But back to the beginning. It has become fanciful politically to falsify history and take undue refuge in egregious fallacies any time the issue of restructuring is brought to the front burner in the discussion of the Nigerian question. I have had problems with some of the promoters of re-structuring, not because I am opposed to change, but because I find it difficult to keep the company of falsehood which they sometimes freely peddle without any qualms.


Nigeria wants Federalism and Regionalism. Right? That is part of the demands of the pro-lobby. But instead of staying on course and pursue the project with principle and respect, they go out of their way to lie against other people, especially those from the northern part of the country who they insist are opposed to regionalism and even federalism. Until the military coup of 1966 which brought General Thomas Aguiyi Ironsi to power as Head of State and Supreme Commander, Nigeria was a Federation of four regions: North, West, East and Mid-West. But in his desire to “promote Nigerian unity” the new ruler in March 1966 set up a Constitutional Review Study Group under Chief Rotimi Williams. He set up another Commission for Unification of Regional Civil Service as well as the Judicial Service of the Federation.

The sole commissioner was Francis Nwokedi, permanent secretary, federal ministry of foreign affairs. His pet idea, based on his military experience of central command structure, was a unified service for effective control. Without any clear evidence, he said rather blandly: “ I am convinced that the bulk of our people want a united Nigeria and that they want in future one government and not a multitude of governments.” Ali Akilu was later included in the Nwokedi commission. But working almost single-handedly, Mr Nwokedi settled for a unitary system of government with unified services.

In a broadcast on March 24, 1966, Ironsi, with military fiat, announced that Nigeria was no longer the Federal Republic. With Decree 34 in the kitty, he justified his action by saying that “a rigid adherence to regionalism was the bane of the last regime and one of the main factors which contributed to its downfall.” Those who want a return to regionalism today had hailed Ironsi then because the North, as a region, was too big and too domineering for their liking. The subsequent 12-state structure of General Yakubu Gowon who replaced Ironsi in August 1966 only consolidated the centrality of governance. It did nothing to enhance state autonomy.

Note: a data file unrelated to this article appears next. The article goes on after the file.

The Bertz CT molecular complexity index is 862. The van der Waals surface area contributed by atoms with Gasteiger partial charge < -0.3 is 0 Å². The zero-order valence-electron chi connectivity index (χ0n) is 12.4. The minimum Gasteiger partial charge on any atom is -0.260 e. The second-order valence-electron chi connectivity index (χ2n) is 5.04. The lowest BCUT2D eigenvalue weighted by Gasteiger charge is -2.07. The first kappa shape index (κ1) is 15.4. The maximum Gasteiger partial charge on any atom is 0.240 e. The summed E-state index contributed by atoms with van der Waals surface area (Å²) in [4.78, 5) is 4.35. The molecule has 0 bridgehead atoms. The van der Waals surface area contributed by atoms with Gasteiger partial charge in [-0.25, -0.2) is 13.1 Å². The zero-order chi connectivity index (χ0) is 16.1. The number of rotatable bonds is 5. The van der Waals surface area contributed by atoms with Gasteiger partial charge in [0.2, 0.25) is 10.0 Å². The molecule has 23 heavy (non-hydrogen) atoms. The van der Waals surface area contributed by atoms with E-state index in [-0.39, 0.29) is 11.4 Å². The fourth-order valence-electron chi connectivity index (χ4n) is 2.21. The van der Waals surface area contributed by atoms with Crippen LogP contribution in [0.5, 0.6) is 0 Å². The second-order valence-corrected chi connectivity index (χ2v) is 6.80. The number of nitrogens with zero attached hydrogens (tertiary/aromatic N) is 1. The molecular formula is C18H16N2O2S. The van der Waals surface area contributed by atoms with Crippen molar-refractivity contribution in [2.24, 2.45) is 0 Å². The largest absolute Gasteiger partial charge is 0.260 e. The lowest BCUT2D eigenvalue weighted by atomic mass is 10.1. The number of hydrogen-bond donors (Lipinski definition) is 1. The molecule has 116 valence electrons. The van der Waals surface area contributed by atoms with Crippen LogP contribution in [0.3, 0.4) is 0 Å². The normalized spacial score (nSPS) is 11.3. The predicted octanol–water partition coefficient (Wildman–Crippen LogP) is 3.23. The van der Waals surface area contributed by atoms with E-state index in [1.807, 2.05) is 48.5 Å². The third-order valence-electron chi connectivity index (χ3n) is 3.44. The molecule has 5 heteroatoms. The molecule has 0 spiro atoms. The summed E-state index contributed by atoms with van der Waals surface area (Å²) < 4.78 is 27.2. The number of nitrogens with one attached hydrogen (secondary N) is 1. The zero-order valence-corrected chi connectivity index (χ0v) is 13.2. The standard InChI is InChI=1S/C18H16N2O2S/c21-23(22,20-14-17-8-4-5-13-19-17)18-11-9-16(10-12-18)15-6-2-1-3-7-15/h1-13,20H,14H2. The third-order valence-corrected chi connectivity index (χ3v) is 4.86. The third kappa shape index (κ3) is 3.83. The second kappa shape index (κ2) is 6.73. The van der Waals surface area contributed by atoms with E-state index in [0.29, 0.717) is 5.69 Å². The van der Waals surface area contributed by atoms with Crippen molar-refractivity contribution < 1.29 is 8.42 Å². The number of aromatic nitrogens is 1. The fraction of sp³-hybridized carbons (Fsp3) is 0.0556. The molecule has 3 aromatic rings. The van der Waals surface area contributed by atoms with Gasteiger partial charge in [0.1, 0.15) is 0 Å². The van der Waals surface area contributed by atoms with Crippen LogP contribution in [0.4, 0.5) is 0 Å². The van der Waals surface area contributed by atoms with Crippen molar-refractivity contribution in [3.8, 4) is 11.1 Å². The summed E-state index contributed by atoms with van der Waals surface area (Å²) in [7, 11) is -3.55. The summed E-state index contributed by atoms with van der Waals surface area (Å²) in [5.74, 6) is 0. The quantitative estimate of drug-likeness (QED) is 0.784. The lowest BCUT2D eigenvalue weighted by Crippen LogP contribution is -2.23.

The National Assembly is currently working on amendments to the constitution. This is in line with the practice in almost all democracies that we know, including the United Kingdom that has an unwritten constitution. But those who want a fresh beginning are not likely to give kudos to the National Assembly for the efforts of the lawmakers. They don’t want amendments; they want a brand new constitution from letters A to Z because, according to them, this constitution was written and imposed by the military. But I know that no modern Nigerian constitution has ever been solely and singularly written by men in khaki uniform and I know that no constitution even in the best of democracies is absolutely perfect. To lend more weight to this line of argument, I choose to let an eminent scholar and a sound witness to truth speak because he was involved.

He is Dr Uma Eleazu, an elder statesman who has just turned 91. In an interview with the Niche magazine, Dr Eleazu recalled his encounter with Head of State, General Murtala Muhammadu, in 1976, two weeks before he was killed. He also recalled his service on the Constitution Drafting Committee set up by his successor, General Olusegun Obasanjo.  

Dr Eleazu later served in the Constituent Assembly that mid-wived the 1979 Constitution. He admitted that he  “literally wrote the section on the Executive in the 1979 Constitution except for the bit under the Directive Principles of State Policy which Professor Ben Nwabueze wrote almost single-handedly.”  
The 1979 constitution has mutated through the 1989 Constitution based on Professor Cookey Political Bureau and was finally translated into the 1999 Constitution which ushered in the Fourth Republic. To re-echo President Bill Clinton, I submit that there is nothing wrong with this constitution that cannot be corrected or amended by what is right with the constitution.